Legal hold notices normally provide an overview of the most important facts (when they’re not too confidential) as well as general instructions to preserve paper and electronic documents. These instructions are often supported by a listing of file formats, locations and sources, and relevant concepts (in the form of keywords). Most notices will be accompanied by a mechanism whereby the custodian will confirm reception, understanding and compliance. These notices will be updated on an ongoing basis to take into consideration the iterative nature of investigations and include newly discovered elements that are now in scope. Even when no updates are required, it is advisable to send reminders to the custodians to make sure they have not forgotten and will not forget about their obligation until the legal is officially released, in writing. These legal hold notices are also sent to third parties.

Either with or after the circulation of the legal hold notice, it is customary for the custodians to receive a questionnaire and/or take part in an interview to provide details about their involvement in the case but, more importantly from a discovery standpoint, about their information management practices. The following questions are some examples of what is asked in those questionnaires and interviews:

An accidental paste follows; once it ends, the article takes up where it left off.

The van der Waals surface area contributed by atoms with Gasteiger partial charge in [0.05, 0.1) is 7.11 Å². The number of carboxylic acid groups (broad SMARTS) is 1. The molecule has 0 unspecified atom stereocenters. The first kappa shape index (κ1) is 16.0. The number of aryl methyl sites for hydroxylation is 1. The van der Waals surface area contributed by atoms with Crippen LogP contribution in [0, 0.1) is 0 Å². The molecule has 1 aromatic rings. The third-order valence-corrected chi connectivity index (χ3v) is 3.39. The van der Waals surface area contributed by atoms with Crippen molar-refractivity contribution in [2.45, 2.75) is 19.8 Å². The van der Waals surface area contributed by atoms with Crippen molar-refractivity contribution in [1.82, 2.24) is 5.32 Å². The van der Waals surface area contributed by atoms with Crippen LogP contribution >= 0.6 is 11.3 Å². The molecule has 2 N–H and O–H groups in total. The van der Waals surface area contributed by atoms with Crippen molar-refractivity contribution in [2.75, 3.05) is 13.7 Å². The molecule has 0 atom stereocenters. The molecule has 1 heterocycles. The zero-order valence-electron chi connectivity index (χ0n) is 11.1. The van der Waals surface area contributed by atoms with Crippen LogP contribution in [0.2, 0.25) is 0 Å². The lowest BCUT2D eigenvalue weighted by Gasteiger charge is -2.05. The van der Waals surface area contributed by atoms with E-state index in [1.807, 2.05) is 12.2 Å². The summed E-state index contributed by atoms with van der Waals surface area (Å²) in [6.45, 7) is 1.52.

• Where do you save your documents (paper and electronic)?

  • Do you use an intelligent phone? If so, is it synched with the organisation’s e-mail server? Do you use text messaging?

  • Do you use cloud or hosted services (eg, Google Docs, iCloud, Gmail and

  • Do you send documents to your personal account or home devices?

In mature discovery-ready organisations, a legal hold policy with detailed processes, clear roles and responsibilities and model notices, is normally in place and should be used to ensure defensibility and standardisation of resulting efforts. Note that many local policies should be updated to include the extra steps that are made necessary by the international nature of the investigation. Organisations that are experiencing cross-border investigation for the first time or that do not have mature processes should retain an internationally experienced service provider to help them.

Important elements that differentiate preservations in a local investigation or litigation from those in an international context are the applicable laws, regulations, case law and best practices relating to preservation. In some jurisdictions, such an obligation may not exist at all! Accordingly, from the outset of the investigation, it is essential to define the applicable ground rules in each jurisdiction and obtain proper counsel or court guidance to deal with issues that may arise throughout the investigation, including privacy laws; blocking statutes; conflict of laws; and political, cultural or religious sensitivities.

It must be noted that, in cross-border investigations, the preservation process often becomes quite complex and requires sophisticated project management to ensure proper scoping, compliance tracking and remediation, and overall defensibility.

Collection: gathering evidence